Rationale: Chronic obstructive pulmonary disease (COPD) is characterized by chronic airflow limitation caused by a combination of airways disease (bronchiolitis) and parenchymal destruction (emphysema), whose relative proportion varies from patient to patient.
Objectives: To explore and contrast the molecular pathogenesis of emphysema and bronchiolitis in COPD.
Methods: We used network analysis of lung transcriptomics (Affymetrix arrays) in 70 former smokers with COPD to compare differential expression and gene coexpression in bronchiolitis and emphysema.
Measurements and main results: We observed that in emphysema (but not in bronchiolitis) (1) up-regulated genes were enriched in ontologies related to B-cell homing and activation; (2) the immune coexpression network had a central core of B cell-related genes; (3) B-cell recruitment and immunoglobulin transcription genes (CXCL13, CCL19, and POU2AF1) correlated with emphysema severity; (4) there were lymphoid follicles (CD20(+)IgM(+)) with active B cells (phosphorylated nuclear factor-κB p65(+)), proliferation markers (Ki-67(+)), and class-switched B cells (IgG(+)); and (5) both TNFRSF17 mRNA and B cell-activating factor protein were up-regulated. These findings were by and large reproduced in a group of patients with incipient emphysema and when patients with emphysema were matched for the severity of airflow limitation of those with bronchiolitis.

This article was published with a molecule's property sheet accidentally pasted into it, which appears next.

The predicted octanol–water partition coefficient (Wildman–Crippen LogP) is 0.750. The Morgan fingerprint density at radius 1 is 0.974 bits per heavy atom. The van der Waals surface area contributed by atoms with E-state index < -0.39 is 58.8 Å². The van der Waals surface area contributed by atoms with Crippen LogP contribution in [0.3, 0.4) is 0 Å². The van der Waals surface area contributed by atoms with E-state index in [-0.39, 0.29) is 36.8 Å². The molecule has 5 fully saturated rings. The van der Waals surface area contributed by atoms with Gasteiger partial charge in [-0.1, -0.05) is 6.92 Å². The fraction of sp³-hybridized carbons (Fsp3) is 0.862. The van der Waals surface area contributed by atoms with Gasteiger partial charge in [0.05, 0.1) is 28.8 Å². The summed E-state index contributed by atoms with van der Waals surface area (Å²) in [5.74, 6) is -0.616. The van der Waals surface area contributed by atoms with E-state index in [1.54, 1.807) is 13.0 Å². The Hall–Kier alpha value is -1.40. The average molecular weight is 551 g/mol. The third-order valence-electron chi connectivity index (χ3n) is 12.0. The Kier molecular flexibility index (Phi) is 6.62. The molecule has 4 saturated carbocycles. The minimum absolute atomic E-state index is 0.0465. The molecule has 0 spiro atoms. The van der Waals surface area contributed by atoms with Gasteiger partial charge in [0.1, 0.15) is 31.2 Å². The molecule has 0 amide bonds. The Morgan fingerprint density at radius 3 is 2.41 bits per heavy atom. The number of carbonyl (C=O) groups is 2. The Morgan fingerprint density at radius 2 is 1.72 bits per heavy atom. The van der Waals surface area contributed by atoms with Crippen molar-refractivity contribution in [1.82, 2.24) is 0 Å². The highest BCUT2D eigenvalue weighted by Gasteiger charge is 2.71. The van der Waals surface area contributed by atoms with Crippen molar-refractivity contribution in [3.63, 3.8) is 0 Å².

Conclusions: Our study identifies enrichment in B cell-related genes in patients with COPD with emphysema that is absent in bronchiolitis. These observations contribute to a better understanding of COPD pathobiology and may open new therapeutic opportunities for patients with COPD.
Keywords: CCL19; CXCL13; inflammation; lymphoid follicles; smoking.